I was just a little girl, curly haired and freckled at a time when it wasn’t fashionable to be so. That’s when I began to wonder if Mira was beautiful. The other children were absorbed in their own created worlds and hardly seemed to notice or care, but I peered closely at her face. I had her smile, frown, and stick her tongue out while I ruminated. Mira tolerated it all and then invented a wonderful story enacted with terrifyingly glamorous dolls that she later retold in English class, earning her a green sticker. I looked at the dolls and then at Mira. Her flat body and little eyes looked nothing like their symmetrical plastic surfaces. Then I asked her to read her story again, and listened to her voice. Well, I thought at the time, if Mira wasn’t beautiful, at least she was smart.
It was in those days, in a haze of pulling at dry grass and chewing on the end of a metal key ring. It was in those days, busy tugging up white socks and doing quizzes about dream boys belonging in glossy pink magazines, that I fell in love with Mira.
“I don’t need anyone so long as I have Mira,” I told myself.
We moved out into the wide world of independence when we were just eighteen. I remember when I went for my first job interview. Mira cast a critical eye over my blouse and wondered aloud if I was perhaps showing a touch too much cleavage. “Don’t be nervous, Narcissa,” she added, “If this doesn’t work out, something will.”
I couldn’t be quite as encouraging when she went for a driving test that was, in my opinion, two years later than it should have been. “You’re going to fail,” I told her in resignation. I paused. “On the bright side, there’s ice cream at home and you can forcibly drown your sorrows in cholesterol when you get back.” Mira later laughed at me, insisting that she had only passed because she spent the entire drive thinking she wouldn’t. I couldn’t stop grinning.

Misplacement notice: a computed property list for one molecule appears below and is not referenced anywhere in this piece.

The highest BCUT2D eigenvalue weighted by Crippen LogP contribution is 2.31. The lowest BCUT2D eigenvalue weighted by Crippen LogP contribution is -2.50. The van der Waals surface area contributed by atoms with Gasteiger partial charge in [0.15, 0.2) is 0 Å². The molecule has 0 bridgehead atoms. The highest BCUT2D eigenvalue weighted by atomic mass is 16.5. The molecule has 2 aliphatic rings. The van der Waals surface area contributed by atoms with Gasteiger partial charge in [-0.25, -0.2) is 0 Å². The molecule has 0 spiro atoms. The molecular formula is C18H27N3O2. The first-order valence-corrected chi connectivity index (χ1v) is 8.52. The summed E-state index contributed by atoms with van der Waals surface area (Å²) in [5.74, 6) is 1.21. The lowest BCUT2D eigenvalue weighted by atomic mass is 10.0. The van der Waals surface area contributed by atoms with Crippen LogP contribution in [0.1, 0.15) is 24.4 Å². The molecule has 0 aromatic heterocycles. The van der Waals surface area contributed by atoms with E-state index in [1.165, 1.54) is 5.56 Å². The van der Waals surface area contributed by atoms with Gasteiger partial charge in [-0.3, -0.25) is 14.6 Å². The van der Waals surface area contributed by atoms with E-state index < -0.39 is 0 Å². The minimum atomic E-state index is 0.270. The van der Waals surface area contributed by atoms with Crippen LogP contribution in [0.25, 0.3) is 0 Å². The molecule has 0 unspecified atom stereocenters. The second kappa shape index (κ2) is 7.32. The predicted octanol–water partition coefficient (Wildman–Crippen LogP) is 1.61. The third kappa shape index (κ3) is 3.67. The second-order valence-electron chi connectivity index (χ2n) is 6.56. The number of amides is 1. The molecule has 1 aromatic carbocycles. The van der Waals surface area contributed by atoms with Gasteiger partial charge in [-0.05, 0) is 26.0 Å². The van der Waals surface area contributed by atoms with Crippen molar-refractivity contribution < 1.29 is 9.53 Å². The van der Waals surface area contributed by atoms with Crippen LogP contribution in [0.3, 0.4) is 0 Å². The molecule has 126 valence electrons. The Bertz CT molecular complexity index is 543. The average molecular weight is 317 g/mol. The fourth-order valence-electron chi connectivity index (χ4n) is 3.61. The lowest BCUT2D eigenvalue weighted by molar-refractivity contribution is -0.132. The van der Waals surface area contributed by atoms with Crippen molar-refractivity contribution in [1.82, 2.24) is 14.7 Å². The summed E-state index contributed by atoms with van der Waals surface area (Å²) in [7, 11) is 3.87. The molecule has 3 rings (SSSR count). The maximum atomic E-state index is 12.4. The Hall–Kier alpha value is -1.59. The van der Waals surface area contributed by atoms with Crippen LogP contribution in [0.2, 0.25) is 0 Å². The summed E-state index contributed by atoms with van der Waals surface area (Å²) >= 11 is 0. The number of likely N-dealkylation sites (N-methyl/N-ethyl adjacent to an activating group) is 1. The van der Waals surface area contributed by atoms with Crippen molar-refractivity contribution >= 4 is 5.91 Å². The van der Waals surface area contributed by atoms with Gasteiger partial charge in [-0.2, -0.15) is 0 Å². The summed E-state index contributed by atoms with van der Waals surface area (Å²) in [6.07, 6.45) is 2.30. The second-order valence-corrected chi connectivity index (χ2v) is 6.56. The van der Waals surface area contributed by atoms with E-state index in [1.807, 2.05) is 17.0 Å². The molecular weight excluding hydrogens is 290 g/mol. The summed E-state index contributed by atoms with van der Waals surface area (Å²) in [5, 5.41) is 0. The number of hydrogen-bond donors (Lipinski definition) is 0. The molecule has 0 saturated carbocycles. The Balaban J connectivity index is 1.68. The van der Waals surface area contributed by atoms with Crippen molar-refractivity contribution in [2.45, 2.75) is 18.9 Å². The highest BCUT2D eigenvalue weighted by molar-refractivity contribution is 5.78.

“You haven’t got any friends,” she informed me one evening as I curled up on the bed, eyes tracking a mindless action film on my smudged laptop screen. “Aren’t you lonely?”
I scoffed. “I don’t need anyone so long as I have Mira.”
She didn’t say anything for a while, drifting in her silent thoughts. Finally, she breathed, “His son is the spy.”
“I hate it when you guess the plot of the movie,” I groaned and flicked her elbow in punishment. Yet I was secretly pleased.
I’m not ashamed to say that I was a hedonist, and the sex was frequent, sensual and enviable. I wondered sometimes if people saw me in the street and knew. Was it possible to instinctively know when someone has the skill of a goddess with her fingers? Sometimes we didn’t do anything, especially when Mira was having a bad day. I’d just sit there, my arms curved around her waist, sometimes stroking her sides. She was lonely, and what had once seemed like a brave step into the world of adulthood now looked like a crackpot leap into the vacuum of space, hanging suspended in a soundless world.
“You’re getting fat,” Mira said. “Put away those biscuits.”
“Why? No one cares if I’m fat.”
“Your mother does.” Then she added quietly, “And I care.”
Sometimes I wondered if Mira was the only one who found me unbearably ugly. Though she regularly took the opportunity to express her discontent in privacy, it soon became apparent in public too. An old friend told me, “You look well, Narcissa.”
Mira answered, “At least someone thinks so.”
My friend looked shocked, eyebrows twitching in restrained disapproval and incredulity. She tried to cover up her disquiet. “Don’t be so critical, you.”
I intervened, giving a placating smile and commented, “It’s alright. I don’t need your opinion, so long as I have a Mira.”